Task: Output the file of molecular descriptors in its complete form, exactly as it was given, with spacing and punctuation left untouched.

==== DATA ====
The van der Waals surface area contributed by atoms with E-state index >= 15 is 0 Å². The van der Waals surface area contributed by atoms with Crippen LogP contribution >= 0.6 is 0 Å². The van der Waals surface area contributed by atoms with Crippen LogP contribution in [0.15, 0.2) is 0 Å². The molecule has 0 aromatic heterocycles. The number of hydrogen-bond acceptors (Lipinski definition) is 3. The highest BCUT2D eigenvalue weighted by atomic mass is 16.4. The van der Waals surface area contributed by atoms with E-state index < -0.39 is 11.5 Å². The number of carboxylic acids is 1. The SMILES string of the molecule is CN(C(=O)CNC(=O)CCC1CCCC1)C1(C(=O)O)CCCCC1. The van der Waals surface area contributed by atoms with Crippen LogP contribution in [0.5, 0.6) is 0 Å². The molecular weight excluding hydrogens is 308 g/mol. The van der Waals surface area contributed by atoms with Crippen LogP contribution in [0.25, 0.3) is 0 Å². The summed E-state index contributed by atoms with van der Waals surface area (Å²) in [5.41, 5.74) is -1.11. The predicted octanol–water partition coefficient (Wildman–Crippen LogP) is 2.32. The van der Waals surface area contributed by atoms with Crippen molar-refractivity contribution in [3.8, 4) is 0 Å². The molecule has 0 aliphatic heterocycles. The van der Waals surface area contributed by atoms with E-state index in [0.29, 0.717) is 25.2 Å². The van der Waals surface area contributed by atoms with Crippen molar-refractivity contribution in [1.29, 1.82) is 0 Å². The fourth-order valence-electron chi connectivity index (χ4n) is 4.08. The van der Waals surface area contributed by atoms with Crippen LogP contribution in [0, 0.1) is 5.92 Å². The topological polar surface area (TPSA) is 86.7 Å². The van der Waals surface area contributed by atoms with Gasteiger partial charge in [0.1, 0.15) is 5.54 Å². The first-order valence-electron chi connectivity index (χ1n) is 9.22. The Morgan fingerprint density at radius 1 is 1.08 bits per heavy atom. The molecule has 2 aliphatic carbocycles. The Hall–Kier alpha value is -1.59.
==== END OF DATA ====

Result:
The van der Waals surface area contributed by atoms with E-state index >= 15 is 0 Å². The van der Waals surface area contributed by atoms with Crippen LogP contribution >= 0.6 is 0 Å². The van der Waals surface area contributed by atoms with Crippen LogP contribution in [0.15, 0.2) is 0 Å². The molecule has 0 aromatic heterocycles. The number of hydrogen-bond acceptors (Lipinski definition) is 3. The highest BCUT2D eigenvalue weighted by atomic mass is 16.4. The van der Waals surface area contributed by atoms with E-state index < -0.39 is 11.5 Å². The number of carboxylic acids is 1. The SMILES string of the molecule is CN(C(=O)CNC(=O)CCC1CCCC1)C1(C(=O)O)CCCCC1. The van der Waals surface area contributed by atoms with Crippen LogP contribution in [0.5, 0.6) is 0 Å². The molecular weight excluding hydrogens is 308 g/mol. The van der Waals surface area contributed by atoms with Crippen LogP contribution in [0.25, 0.3) is 0 Å². The summed E-state index contributed by atoms with van der Waals surface area (Å²) in [5.41, 5.74) is -1.11. The predicted octanol–water partition coefficient (Wildman–Crippen LogP) is 2.32. The van der Waals surface area contributed by atoms with Crippen molar-refractivity contribution in [3.8, 4) is 0 Å². The molecule has 0 aliphatic heterocycles. The van der Waals surface area contributed by atoms with E-state index in [0.29, 0.717) is 25.2 Å². The van der Waals surface area contributed by atoms with Crippen molar-refractivity contribution in [1.29, 1.82) is 0 Å². The fourth-order valence-electron chi connectivity index (χ4n) is 4.08. The van der Waals surface area contributed by atoms with Crippen LogP contribution in [0, 0.1) is 5.92 Å². The topological polar surface area (TPSA) is 86.7 Å². The van der Waals surface area contributed by atoms with Gasteiger partial charge in [0.1, 0.15) is 5.54 Å². The first-order valence-electron chi connectivity index (χ1n) is 9.22. The Morgan fingerprint density at radius 1 is 1.08 bits per heavy atom. The molecule has 2 aliphatic carbocycles. The Hall–Kier alpha value is -1.59.